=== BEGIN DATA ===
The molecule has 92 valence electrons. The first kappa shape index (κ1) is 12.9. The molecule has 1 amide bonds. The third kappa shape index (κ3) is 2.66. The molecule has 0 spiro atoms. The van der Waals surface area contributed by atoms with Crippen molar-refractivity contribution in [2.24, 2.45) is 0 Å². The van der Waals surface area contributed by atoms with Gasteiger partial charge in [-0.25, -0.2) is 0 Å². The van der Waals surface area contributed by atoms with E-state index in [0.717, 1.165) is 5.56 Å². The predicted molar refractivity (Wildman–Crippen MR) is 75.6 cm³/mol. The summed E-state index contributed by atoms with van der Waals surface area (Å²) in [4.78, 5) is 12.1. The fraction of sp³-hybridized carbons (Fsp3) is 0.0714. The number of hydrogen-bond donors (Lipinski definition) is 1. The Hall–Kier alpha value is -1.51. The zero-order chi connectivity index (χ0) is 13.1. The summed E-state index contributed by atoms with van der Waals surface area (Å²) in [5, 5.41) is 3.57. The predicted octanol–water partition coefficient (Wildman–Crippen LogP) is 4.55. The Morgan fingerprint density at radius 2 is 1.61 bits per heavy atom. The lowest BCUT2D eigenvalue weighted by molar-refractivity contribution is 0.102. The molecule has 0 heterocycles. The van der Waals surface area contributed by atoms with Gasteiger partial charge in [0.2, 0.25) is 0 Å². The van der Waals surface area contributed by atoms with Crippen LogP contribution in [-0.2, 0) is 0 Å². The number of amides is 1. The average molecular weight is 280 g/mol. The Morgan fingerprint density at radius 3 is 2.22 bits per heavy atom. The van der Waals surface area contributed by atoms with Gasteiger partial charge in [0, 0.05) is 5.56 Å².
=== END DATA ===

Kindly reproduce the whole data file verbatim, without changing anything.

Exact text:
The molecule has 92 valence electrons. The first kappa shape index (κ1) is 12.9. The molecule has 1 amide bonds. The third kappa shape index (κ3) is 2.66. The molecule has 0 spiro atoms. The van der Waals surface area contributed by atoms with Crippen molar-refractivity contribution in [2.24, 2.45) is 0 Å². The van der Waals surface area contributed by atoms with Gasteiger partial charge in [-0.25, -0.2) is 0 Å². The van der Waals surface area contributed by atoms with E-state index in [0.717, 1.165) is 5.56 Å². The predicted molar refractivity (Wildman–Crippen MR) is 75.6 cm³/mol. The summed E-state index contributed by atoms with van der Waals surface area (Å²) in [4.78, 5) is 12.1. The fraction of sp³-hybridized carbons (Fsp3) is 0.0714. The number of hydrogen-bond donors (Lipinski definition) is 1. The Hall–Kier alpha value is -1.51. The zero-order chi connectivity index (χ0) is 13.1. The summed E-state index contributed by atoms with van der Waals surface area (Å²) in [5, 5.41) is 3.57. The predicted octanol–water partition coefficient (Wildman–Crippen LogP) is 4.55. The Morgan fingerprint density at radius 2 is 1.61 bits per heavy atom. The lowest BCUT2D eigenvalue weighted by molar-refractivity contribution is 0.102. The molecule has 0 heterocycles. The van der Waals surface area contributed by atoms with Gasteiger partial charge in [0.2, 0.25) is 0 Å². The van der Waals surface area contributed by atoms with Crippen LogP contribution in [-0.2, 0) is 0 Å². The number of amides is 1. The average molecular weight is 280 g/mol. The Morgan fingerprint density at radius 3 is 2.22 bits per heavy atom. The van der Waals surface area contributed by atoms with Gasteiger partial charge in [0, 0.05) is 5.56 Å².